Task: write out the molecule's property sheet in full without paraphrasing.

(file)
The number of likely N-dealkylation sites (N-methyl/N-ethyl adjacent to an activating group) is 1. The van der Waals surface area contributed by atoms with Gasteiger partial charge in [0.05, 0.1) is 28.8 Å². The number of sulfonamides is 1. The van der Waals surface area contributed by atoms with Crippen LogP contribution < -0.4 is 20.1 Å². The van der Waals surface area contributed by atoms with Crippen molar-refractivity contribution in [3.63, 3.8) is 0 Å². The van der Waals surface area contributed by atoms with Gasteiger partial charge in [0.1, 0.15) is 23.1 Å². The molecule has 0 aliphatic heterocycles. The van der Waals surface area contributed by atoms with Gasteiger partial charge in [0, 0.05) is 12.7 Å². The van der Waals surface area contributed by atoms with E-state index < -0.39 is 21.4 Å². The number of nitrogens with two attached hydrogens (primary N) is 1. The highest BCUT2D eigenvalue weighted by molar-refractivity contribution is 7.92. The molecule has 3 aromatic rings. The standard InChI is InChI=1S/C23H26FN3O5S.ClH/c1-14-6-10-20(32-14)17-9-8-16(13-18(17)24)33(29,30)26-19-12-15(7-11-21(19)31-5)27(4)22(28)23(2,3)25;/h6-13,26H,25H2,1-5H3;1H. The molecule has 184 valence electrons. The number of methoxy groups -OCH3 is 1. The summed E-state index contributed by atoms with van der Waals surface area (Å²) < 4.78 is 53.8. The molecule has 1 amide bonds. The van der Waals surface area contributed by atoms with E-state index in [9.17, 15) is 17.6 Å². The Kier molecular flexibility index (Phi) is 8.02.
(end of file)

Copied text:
The number of likely N-dealkylation sites (N-methyl/N-ethyl adjacent to an activating group) is 1. The van der Waals surface area contributed by atoms with Gasteiger partial charge in [0.05, 0.1) is 28.8 Å². The number of sulfonamides is 1. The van der Waals surface area contributed by atoms with Crippen LogP contribution < -0.4 is 20.1 Å². The van der Waals surface area contributed by atoms with Crippen molar-refractivity contribution in [3.63, 3.8) is 0 Å². The van der Waals surface area contributed by atoms with Gasteiger partial charge in [0.1, 0.15) is 23.1 Å². The molecule has 0 aliphatic heterocycles. The van der Waals surface area contributed by atoms with Gasteiger partial charge in [0, 0.05) is 12.7 Å². The van der Waals surface area contributed by atoms with E-state index < -0.39 is 21.4 Å². The number of nitrogens with two attached hydrogens (primary N) is 1. The highest BCUT2D eigenvalue weighted by molar-refractivity contribution is 7.92. The molecule has 3 aromatic rings. The standard InChI is InChI=1S/C23H26FN3O5S.ClH/c1-14-6-10-20(32-14)17-9-8-16(13-18(17)24)33(29,30)26-19-12-15(7-11-21(19)31-5)27(4)22(28)23(2,3)25;/h6-13,26H,25H2,1-5H3;1H. The molecule has 184 valence electrons. The number of methoxy groups -OCH3 is 1. The summed E-state index contributed by atoms with van der Waals surface area (Å²) < 4.78 is 53.8. The molecule has 1 amide bonds. The van der Waals surface area contributed by atoms with E-state index in [9.17, 15) is 17.6 Å². The Kier molecular flexibility index (Phi) is 8.02.